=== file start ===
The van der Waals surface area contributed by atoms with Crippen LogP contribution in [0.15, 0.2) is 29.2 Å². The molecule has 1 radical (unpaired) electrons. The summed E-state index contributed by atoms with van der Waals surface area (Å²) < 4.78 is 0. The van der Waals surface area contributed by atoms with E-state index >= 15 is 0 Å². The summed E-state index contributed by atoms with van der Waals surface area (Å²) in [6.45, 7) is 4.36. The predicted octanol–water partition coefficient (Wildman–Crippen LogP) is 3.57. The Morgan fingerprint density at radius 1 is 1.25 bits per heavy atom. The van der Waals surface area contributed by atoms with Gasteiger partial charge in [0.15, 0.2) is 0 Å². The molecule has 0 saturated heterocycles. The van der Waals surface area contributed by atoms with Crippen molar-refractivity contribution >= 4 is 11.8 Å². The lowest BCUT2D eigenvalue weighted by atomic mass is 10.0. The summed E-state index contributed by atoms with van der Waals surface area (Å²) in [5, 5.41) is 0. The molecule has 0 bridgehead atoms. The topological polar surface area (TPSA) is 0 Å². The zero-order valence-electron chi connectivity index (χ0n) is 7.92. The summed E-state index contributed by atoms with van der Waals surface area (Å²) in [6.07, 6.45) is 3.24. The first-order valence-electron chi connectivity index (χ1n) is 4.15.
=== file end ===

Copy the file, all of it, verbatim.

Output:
The van der Waals surface area contributed by atoms with Crippen LogP contribution in [0.15, 0.2) is 29.2 Å². The molecule has 1 radical (unpaired) electrons. The summed E-state index contributed by atoms with van der Waals surface area (Å²) < 4.78 is 0. The van der Waals surface area contributed by atoms with E-state index >= 15 is 0 Å². The summed E-state index contributed by atoms with van der Waals surface area (Å²) in [6.45, 7) is 4.36. The predicted octanol–water partition coefficient (Wildman–Crippen LogP) is 3.57. The Morgan fingerprint density at radius 1 is 1.25 bits per heavy atom. The van der Waals surface area contributed by atoms with Gasteiger partial charge in [0.15, 0.2) is 0 Å². The molecule has 0 saturated heterocycles. The van der Waals surface area contributed by atoms with Crippen molar-refractivity contribution >= 4 is 11.8 Å². The lowest BCUT2D eigenvalue weighted by atomic mass is 10.0. The summed E-state index contributed by atoms with van der Waals surface area (Å²) in [5, 5.41) is 0. The molecule has 0 bridgehead atoms. The topological polar surface area (TPSA) is 0 Å². The zero-order valence-electron chi connectivity index (χ0n) is 7.92. The summed E-state index contributed by atoms with van der Waals surface area (Å²) in [6.07, 6.45) is 3.24. The first-order valence-electron chi connectivity index (χ1n) is 4.15.